What is employee branding?
Employee branding is how you get your employees on side with your company values, vision, mission, and corporate brand. Once on side, your employees will genuinely and enthusiastically advocate for what you do — whether they’re talking to prospective employees, customers, stakeholders or even each other.
And it’s this kind of evangelism that separates the top brands from the rest. After all, in the light of a previously highly competitive recruitment market as a result of The Great Resignation, what current employees say about a company is crucial — not only for attracting talented future employees, but also ensuring ongoing success.
According to Glassdoor:
- 86% of employees and job seekers research company reviews and ratings to decide on where to apply for a job
- The voice of the employee is three times more credible than that of the CEO when it comes to talking about working conditions in a particular company
- 86% of women and 67% of men in the United States wouldn’t join a company with a bad reputation
So if you want to influence how your company is perceived, getting employees excited and enthusiastic about what you do, and engaged with the mission, are fundamental steps.
Why is employee branding important for business?
Better employee engagement
- 21% greater profitability
- 41% reduction in absenteeism
- 59% less turnover
Excellent employee branding means a great working environment, well being, personal and career development, high employee satisfaction – and employee engagement.
Notice below how employee engagement compares global over the past few years as seen in our 2023 global EX trends report.
Bigger talent pool to recruit from
Enthusiasm is contagious. Talented potential hires hearing or reading about how great a company is will also want to be part of that action. Good employee branding efforts pay off when you can pick the best candidates from a large, talented pool of people who want to work for you.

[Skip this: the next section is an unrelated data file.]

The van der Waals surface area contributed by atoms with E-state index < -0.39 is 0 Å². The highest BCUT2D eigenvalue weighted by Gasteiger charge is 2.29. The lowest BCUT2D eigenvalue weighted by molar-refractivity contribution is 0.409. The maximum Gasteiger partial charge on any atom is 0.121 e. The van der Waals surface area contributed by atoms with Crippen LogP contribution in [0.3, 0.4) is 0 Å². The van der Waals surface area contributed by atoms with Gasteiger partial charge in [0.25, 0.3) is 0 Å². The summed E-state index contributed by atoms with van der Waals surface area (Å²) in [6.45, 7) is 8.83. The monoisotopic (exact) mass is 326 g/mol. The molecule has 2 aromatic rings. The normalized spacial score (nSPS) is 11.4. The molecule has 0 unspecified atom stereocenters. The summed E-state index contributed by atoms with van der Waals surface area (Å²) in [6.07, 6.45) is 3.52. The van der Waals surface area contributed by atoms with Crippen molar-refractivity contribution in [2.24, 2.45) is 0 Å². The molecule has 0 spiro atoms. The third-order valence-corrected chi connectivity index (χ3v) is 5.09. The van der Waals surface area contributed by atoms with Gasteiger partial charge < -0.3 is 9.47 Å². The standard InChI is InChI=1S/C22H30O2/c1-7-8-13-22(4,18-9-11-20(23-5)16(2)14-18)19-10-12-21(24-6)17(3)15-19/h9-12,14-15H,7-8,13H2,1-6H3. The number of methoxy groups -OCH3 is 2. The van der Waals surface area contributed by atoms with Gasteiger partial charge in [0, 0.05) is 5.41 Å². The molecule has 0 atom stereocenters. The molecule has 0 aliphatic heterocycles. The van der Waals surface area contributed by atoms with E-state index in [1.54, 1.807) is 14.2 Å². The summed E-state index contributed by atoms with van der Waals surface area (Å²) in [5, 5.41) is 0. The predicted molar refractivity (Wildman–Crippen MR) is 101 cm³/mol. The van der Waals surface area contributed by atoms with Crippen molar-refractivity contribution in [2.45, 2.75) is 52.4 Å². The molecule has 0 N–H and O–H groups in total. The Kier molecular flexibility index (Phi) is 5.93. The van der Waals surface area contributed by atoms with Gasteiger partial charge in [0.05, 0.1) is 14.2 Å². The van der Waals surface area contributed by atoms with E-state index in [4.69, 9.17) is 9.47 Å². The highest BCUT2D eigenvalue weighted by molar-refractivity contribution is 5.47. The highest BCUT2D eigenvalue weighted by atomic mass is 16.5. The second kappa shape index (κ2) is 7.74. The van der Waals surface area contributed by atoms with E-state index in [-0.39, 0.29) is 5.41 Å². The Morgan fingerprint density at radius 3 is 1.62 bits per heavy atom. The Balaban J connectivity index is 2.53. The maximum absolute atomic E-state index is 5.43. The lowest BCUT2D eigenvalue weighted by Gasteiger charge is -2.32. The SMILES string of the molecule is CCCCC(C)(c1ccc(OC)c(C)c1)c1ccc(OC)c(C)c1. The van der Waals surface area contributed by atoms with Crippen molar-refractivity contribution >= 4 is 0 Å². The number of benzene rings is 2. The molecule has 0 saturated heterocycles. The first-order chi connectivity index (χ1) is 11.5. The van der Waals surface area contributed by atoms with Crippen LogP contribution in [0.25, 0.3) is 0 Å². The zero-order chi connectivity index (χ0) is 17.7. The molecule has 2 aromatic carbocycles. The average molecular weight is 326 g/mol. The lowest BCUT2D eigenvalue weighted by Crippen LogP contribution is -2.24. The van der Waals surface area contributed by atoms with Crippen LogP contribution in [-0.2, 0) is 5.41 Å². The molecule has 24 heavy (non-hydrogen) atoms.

It’s more expensive to recruit people if you have a poor brand reputation, and therefore also a poor working environment – at least 10% more per hire. When your employee branding is positive, your enthusiastic staff give employee referrals and recommendations that make people want to hunt you out, not the other (more expensive) way round.
Less employee turnover
When you’ve been able to select the best people for your jobs, chances are they are a good match for your company values, vision, mission, and employer brand. Good employee branding means that your company is employee-friendly, with cultures of belonging and team bonding that reduce the chances of your people leaving for better opportunities anytime soon.
Greater online presence
By encouraging employees to (genuinely) big up your company on social media and other online platforms, your company becomes more visible online, which in turn drives more traffic to your online channels.
What’s the difference between employee branding and employer branding?
As we’ve said above, employee branding is based on the impression your own employees make about your corporate brand: what they say about it and how they behave.